The man was Percy Spencer. At the age of just 18 months old, Spencer’s father died and his mother soon left him to his aunt and uncle. His uncle then died when Spencer was just seven years old. Spencer subsequently left grammar school and, at the age of 12, began working from sunup to sundown at a spool mill, which he continued to do until he was 16 years old. At this time, he heard about a nearby paper mill that was “electrifying”, which intrigued him. Given that few in his town, a remote community in Maine, knew much of anything about electricity, he began learning what he could about it and managed to become one of three people who were hired to install electricity in the plant, despite having never received any formal training in electrical engineering nor even finishing grammar school. At the age of 18, Spencer decided to join the U.S. navy after becoming interested in wireless communications directly following learning about the wireless operators aboard the Titanic when it sank. While with the navy, he made himself an expert on radio technology: “I just got hold of a lot of textbooks and taught myself while I was standing watch at night.” He also subsequently taught himself: trigonometry, calculus, chemistry, physics, and metallurgy, among other subjects.
Fast-forward to 1939 where Spencer, now one of the world’s leading experts in radar tube design, was working at Raytheon as the head of the power tube division. Largely due to his reputation and expertise, Spencer managed to help Raytheon win a government contract to develop and produce combat radar equipment for M.I.T.’s Radiation Laboratory. This was of huge importance to the Allies and became the military’s second highest priority project during WWII, behind the Manhattan Project. It also saw Spencer’s staff rise from 15 employees to 5000 over the course of the next few years. One day, while Spencer was working on building magnetrons for radar sets, he was standing in front of an active radar set when he noticed the candy bar he had in his pocket melted. Spencer wasn’t the first to notice something like this with radars, but he was the first to investigate it. He and some other colleagues then began trying to heat other food objects to see if a similar heating effect could be observed. The first one they heated intentionally was popcorn kernels, which became the world’s first microwaved popcorn. Spencer then decided to try to heat an egg. He got a kettle and cut a hole in the side, then put the whole egg in the kettle and positioned the magnetron to direct the microwaves into the hole. The result was that the egg exploding in the face of one of his co-workers, who was looking in the kettle as the egg exploded.
Spencer then created what we might call the first true microwave oven by attaching a high density electromagnetic field generator to an enclosed metal box. The magnetron would then shoot into the metal box, so that the electromagnetic waves would have no way to escape, which would allow for more controlled and safe experimentation. He then placed various food items in the box and monitored their temperature to observe the effect. The company Spencer was working for, Raytheon, then filed a patent on October 8, 1945 for a microwave cooking oven, eventually named the Radarange.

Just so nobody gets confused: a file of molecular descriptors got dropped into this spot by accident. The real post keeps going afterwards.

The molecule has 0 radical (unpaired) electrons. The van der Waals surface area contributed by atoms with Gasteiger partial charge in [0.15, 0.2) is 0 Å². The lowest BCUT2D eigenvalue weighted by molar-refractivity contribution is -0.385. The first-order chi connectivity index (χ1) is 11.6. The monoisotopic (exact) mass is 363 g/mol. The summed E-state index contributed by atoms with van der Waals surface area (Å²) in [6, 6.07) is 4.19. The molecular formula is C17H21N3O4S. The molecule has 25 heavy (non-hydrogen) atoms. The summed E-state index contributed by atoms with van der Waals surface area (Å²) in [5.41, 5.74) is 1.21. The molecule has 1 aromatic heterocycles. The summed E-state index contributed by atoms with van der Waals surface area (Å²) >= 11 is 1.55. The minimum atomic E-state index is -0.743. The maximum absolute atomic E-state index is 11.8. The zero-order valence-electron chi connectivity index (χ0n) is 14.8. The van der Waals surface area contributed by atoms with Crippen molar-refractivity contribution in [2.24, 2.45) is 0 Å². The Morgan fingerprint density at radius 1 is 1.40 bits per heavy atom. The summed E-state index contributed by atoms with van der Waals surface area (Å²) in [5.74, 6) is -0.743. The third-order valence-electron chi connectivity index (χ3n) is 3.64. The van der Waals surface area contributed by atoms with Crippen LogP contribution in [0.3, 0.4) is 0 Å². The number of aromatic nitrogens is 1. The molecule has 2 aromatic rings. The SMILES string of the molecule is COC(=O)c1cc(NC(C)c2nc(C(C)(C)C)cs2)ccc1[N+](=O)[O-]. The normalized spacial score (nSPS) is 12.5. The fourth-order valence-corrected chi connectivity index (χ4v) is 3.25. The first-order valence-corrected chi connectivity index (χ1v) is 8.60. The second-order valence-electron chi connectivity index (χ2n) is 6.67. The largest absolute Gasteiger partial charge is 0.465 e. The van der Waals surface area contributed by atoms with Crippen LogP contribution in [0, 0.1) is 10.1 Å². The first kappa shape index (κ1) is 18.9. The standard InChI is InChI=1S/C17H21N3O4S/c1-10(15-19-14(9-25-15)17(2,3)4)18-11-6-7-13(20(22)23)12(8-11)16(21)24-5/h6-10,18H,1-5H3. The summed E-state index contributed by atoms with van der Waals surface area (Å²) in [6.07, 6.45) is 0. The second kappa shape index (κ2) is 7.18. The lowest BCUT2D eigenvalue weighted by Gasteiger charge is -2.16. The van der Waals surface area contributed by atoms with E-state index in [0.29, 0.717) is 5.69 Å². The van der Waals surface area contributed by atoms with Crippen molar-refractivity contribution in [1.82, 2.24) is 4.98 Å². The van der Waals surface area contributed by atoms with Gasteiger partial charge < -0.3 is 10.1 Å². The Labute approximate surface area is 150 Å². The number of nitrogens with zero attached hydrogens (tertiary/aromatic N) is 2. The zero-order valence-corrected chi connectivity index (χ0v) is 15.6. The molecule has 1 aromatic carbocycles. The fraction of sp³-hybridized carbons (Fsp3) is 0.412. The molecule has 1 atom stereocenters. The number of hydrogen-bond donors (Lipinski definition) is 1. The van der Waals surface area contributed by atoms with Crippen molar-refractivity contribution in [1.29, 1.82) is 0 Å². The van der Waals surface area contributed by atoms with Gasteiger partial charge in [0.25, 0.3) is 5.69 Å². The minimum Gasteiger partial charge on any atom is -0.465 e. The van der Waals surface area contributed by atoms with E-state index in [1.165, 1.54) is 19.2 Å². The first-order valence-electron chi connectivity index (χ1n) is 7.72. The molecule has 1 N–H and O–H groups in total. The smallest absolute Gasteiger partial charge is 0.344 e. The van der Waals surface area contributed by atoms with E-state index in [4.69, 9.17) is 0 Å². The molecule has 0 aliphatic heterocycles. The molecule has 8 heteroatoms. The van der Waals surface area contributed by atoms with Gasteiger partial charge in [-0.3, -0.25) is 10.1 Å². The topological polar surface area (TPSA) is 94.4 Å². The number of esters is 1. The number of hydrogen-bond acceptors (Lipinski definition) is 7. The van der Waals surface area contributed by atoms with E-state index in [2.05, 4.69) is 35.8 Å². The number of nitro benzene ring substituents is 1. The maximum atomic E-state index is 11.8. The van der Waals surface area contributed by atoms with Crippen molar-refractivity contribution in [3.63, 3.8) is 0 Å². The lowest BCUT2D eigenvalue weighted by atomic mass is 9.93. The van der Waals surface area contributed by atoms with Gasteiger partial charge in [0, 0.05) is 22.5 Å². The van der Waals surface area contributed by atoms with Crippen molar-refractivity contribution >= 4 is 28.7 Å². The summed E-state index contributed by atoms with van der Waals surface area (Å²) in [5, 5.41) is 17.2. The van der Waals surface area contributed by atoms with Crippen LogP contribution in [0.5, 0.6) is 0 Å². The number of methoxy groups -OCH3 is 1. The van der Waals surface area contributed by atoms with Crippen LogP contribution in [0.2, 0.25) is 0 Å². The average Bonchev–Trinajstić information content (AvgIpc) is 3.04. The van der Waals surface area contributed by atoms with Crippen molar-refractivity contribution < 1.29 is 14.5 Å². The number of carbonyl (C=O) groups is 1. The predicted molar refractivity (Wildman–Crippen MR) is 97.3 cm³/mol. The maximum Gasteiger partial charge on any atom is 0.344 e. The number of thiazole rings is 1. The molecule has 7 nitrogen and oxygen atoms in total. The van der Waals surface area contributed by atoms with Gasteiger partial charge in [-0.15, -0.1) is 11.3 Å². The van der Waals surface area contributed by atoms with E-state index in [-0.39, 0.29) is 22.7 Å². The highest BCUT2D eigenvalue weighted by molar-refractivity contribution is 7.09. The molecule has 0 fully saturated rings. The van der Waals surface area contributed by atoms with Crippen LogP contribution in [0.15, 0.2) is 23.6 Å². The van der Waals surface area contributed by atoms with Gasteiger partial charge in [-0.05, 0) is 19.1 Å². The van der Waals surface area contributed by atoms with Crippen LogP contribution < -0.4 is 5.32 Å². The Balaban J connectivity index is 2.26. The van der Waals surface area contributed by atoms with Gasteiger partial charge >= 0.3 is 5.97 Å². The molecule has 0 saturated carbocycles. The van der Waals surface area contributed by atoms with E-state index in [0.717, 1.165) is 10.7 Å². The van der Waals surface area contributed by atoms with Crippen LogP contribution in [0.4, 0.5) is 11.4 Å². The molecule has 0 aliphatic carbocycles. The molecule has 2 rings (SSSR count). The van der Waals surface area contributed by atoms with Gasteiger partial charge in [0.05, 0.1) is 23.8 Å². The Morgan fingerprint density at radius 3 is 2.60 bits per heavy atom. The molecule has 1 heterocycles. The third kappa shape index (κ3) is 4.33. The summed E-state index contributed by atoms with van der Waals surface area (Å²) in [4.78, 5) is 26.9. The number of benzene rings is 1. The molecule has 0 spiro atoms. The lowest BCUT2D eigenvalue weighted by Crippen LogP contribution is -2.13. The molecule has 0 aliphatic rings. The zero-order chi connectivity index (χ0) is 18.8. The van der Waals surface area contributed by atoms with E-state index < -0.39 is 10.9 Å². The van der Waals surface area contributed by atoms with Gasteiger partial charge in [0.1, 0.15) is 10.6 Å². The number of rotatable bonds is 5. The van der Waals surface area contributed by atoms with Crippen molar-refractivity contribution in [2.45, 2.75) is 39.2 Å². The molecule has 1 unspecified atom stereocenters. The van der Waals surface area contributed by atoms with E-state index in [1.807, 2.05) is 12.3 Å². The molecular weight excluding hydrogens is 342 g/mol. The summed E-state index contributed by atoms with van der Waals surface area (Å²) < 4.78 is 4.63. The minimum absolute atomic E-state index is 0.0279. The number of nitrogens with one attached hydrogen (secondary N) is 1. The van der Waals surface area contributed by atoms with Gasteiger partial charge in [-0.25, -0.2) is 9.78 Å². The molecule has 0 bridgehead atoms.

5) Teflon was Invented by Accident
The man who accidentally invented it was Dr. Roy Plunkett. After receiving his BA, MS, and eventually PhD in organic chemistry, Dr. Plunkett took a job with DuPont, in Jackson New Jersey. He was subsequently assigned to work on synthesizing various new forms of refrigerant, trying to find a non-toxic alternative to refrigerants like sulfur dioxide and ammonia. According to DuPont, in 1938, 27 year old Dr. Plunkett and his assistant, Jack Rebok, were experimenting with one such potential alternative refrigerant, tetrafluorethylene (TFE). Dr. Plunkett subsequently created around 100 pounds of TFE and stored the gas in small cylinders. On April 6, 1938, upon opening the valve on one of the supposedly full pressurized cylinders of TFE that had previously been frozen, nothing came out, even though by its weight, it seemed to still be full. The two then decided to investigate further by cutting the cylinder open. Once they managed to get it open, they discovered that the TFE gas inside had polymerized into a waxy white powder, polytetrafluoroethylene (PTFE) resin.
Ever the scientist, Plunkett then proceeded to run tests on this new substance to see if it had any unique or useful properties. Four of the most important properties of this substance discovered were that it was extremely slippery (one of the slipperiest substances known to man), non-corrosive, chemically stable, and that it had an extremely high melting point. These properties were deemed interesting enough that the study of the substance was transferred to DuPont’s Central Research Department and assigned to chemists that had special experience in polymer research and development, while Dr. Plunkett was then promoted and transferred to a separate division that produced tetraethyl, used to boost gasoline octane levels.
Three years later, the process and name of Teflon were patented and trademarked. Four years after that, Teflon first began being sold, initially only used for various industrial and military applications due to the expense of producing TFE. By the 1960s, various forms of Teflon were being used in a variety of applications, such as stain repellant in fabrics, electrical wire insulation, and the like. It was also in the 1960s that Teflon began being used in its most publicly known application, as a coating for non-stick pans.